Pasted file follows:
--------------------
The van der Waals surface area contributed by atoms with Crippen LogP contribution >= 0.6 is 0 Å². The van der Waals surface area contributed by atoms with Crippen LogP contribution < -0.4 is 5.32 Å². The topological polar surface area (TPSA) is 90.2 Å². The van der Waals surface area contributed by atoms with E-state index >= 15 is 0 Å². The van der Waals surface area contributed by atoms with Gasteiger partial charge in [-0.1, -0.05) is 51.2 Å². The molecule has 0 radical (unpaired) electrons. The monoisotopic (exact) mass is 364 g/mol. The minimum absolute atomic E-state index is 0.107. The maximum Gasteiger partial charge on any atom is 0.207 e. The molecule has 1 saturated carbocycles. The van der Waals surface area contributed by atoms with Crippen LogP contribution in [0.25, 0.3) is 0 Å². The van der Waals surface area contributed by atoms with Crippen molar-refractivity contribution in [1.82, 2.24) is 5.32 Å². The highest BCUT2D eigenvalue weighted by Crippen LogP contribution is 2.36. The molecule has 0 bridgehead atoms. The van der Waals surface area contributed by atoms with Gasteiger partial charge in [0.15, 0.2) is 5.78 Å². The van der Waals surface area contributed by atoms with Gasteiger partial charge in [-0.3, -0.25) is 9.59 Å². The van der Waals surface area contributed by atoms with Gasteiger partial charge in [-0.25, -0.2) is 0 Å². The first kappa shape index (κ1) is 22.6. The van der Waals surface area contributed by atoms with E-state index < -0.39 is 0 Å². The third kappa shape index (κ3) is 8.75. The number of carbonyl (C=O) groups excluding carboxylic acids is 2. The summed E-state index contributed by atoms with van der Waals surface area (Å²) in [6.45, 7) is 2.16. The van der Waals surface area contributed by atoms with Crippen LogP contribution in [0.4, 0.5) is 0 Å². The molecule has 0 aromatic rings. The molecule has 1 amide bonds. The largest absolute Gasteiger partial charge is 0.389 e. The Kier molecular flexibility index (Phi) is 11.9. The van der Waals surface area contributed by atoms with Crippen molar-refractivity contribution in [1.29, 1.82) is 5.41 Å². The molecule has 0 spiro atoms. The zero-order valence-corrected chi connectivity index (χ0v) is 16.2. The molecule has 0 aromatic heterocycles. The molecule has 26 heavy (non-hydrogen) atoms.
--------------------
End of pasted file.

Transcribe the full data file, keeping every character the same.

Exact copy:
The van der Waals surface area contributed by atoms with Crippen LogP contribution >= 0.6 is 0 Å². The van der Waals surface area contributed by atoms with Crippen LogP contribution < -0.4 is 5.32 Å². The topological polar surface area (TPSA) is 90.2 Å². The van der Waals surface area contributed by atoms with E-state index >= 15 is 0 Å². The van der Waals surface area contributed by atoms with Gasteiger partial charge in [-0.1, -0.05) is 51.2 Å². The molecule has 0 radical (unpaired) electrons. The monoisotopic (exact) mass is 364 g/mol. The minimum absolute atomic E-state index is 0.107. The maximum Gasteiger partial charge on any atom is 0.207 e. The molecule has 1 saturated carbocycles. The van der Waals surface area contributed by atoms with Crippen LogP contribution in [0.25, 0.3) is 0 Å². The van der Waals surface area contributed by atoms with Crippen molar-refractivity contribution in [1.82, 2.24) is 5.32 Å². The highest BCUT2D eigenvalue weighted by Crippen LogP contribution is 2.36. The molecule has 0 bridgehead atoms. The van der Waals surface area contributed by atoms with Gasteiger partial charge in [0.15, 0.2) is 5.78 Å². The van der Waals surface area contributed by atoms with Gasteiger partial charge in [-0.3, -0.25) is 9.59 Å². The van der Waals surface area contributed by atoms with Gasteiger partial charge in [-0.25, -0.2) is 0 Å². The first kappa shape index (κ1) is 22.6. The van der Waals surface area contributed by atoms with E-state index < -0.39 is 0 Å². The third kappa shape index (κ3) is 8.75. The number of carbonyl (C=O) groups excluding carboxylic acids is 2. The summed E-state index contributed by atoms with van der Waals surface area (Å²) in [6.45, 7) is 2.16. The van der Waals surface area contributed by atoms with Crippen LogP contribution in [0.4, 0.5) is 0 Å². The molecule has 0 aromatic rings. The molecule has 1 amide bonds. The largest absolute Gasteiger partial charge is 0.389 e. The Kier molecular flexibility index (Phi) is 11.9. The van der Waals surface area contributed by atoms with Crippen molar-refractivity contribution in [1.29, 1.82) is 5.41 Å². The molecule has 0 spiro atoms. The zero-order valence-corrected chi connectivity index (χ0v) is 16.2. The molecule has 0 aromatic heterocycles. The molecule has 26 heavy (non-hydrogen) atoms.